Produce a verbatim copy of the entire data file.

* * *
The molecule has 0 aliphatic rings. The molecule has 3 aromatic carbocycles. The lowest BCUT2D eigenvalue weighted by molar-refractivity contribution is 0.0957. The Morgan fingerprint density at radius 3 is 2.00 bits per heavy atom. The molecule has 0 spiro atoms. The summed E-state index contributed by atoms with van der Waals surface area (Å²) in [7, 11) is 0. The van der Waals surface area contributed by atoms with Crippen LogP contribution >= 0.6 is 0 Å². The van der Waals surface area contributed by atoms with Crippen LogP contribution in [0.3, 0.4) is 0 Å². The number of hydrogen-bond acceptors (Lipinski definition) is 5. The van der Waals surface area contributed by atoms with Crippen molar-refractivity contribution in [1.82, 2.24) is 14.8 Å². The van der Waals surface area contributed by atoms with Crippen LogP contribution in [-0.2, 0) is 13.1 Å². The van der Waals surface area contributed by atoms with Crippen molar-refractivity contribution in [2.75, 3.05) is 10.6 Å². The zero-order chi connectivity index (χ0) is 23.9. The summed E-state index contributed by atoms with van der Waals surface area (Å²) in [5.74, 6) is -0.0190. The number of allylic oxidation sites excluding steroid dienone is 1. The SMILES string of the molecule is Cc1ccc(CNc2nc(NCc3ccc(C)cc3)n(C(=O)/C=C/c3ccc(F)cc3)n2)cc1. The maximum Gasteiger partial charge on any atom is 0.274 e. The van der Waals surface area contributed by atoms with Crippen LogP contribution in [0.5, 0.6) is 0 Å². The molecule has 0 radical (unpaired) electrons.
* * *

The molecule has 0 aliphatic rings. The molecule has 3 aromatic carbocycles. The lowest BCUT2D eigenvalue weighted by molar-refractivity contribution is 0.0957. The Morgan fingerprint density at radius 3 is 2.00 bits per heavy atom. The molecule has 0 spiro atoms. The summed E-state index contributed by atoms with van der Waals surface area (Å²) in [7, 11) is 0. The van der Waals surface area contributed by atoms with Crippen LogP contribution >= 0.6 is 0 Å². The van der Waals surface area contributed by atoms with Crippen LogP contribution in [0.3, 0.4) is 0 Å². The number of hydrogen-bond acceptors (Lipinski definition) is 5. The van der Waals surface area contributed by atoms with Crippen molar-refractivity contribution in [1.82, 2.24) is 14.8 Å². The van der Waals surface area contributed by atoms with Crippen LogP contribution in [-0.2, 0) is 13.1 Å². The van der Waals surface area contributed by atoms with Crippen molar-refractivity contribution in [2.75, 3.05) is 10.6 Å². The zero-order chi connectivity index (χ0) is 23.9. The summed E-state index contributed by atoms with van der Waals surface area (Å²) in [5.74, 6) is -0.0190. The number of allylic oxidation sites excluding steroid dienone is 1. The SMILES string of the molecule is Cc1ccc(CNc2nc(NCc3ccc(C)cc3)n(C(=O)/C=C/c3ccc(F)cc3)n2)cc1. The maximum Gasteiger partial charge on any atom is 0.274 e. The van der Waals surface area contributed by atoms with Crippen LogP contribution in [0.5, 0.6) is 0 Å². The molecule has 0 radical (unpaired) electrons.